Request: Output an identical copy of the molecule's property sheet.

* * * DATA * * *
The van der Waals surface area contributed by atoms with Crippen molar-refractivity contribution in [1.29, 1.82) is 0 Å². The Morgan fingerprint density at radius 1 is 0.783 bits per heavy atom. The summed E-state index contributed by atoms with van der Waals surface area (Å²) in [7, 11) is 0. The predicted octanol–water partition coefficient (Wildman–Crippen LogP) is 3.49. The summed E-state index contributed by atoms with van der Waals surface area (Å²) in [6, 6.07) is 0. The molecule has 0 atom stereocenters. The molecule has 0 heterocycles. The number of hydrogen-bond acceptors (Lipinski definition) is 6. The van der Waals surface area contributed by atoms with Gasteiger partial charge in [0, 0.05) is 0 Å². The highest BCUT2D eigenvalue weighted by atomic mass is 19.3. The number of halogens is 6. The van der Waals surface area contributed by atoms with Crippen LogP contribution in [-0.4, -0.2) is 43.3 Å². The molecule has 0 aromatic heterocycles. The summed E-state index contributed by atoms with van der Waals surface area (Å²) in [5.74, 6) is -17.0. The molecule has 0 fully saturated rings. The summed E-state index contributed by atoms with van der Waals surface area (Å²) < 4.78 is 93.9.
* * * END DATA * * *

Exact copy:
The van der Waals surface area contributed by atoms with Crippen molar-refractivity contribution in [1.29, 1.82) is 0 Å². The Morgan fingerprint density at radius 1 is 0.783 bits per heavy atom. The summed E-state index contributed by atoms with van der Waals surface area (Å²) in [7, 11) is 0. The predicted octanol–water partition coefficient (Wildman–Crippen LogP) is 3.49. The summed E-state index contributed by atoms with van der Waals surface area (Å²) in [6, 6.07) is 0. The molecule has 0 atom stereocenters. The molecule has 0 heterocycles. The number of hydrogen-bond acceptors (Lipinski definition) is 6. The van der Waals surface area contributed by atoms with Gasteiger partial charge in [0, 0.05) is 0 Å². The highest BCUT2D eigenvalue weighted by atomic mass is 19.3. The number of halogens is 6. The van der Waals surface area contributed by atoms with Crippen LogP contribution in [-0.4, -0.2) is 43.3 Å². The molecule has 0 aromatic heterocycles. The summed E-state index contributed by atoms with van der Waals surface area (Å²) in [5.74, 6) is -17.0. The molecule has 0 fully saturated rings. The summed E-state index contributed by atoms with van der Waals surface area (Å²) < 4.78 is 93.9.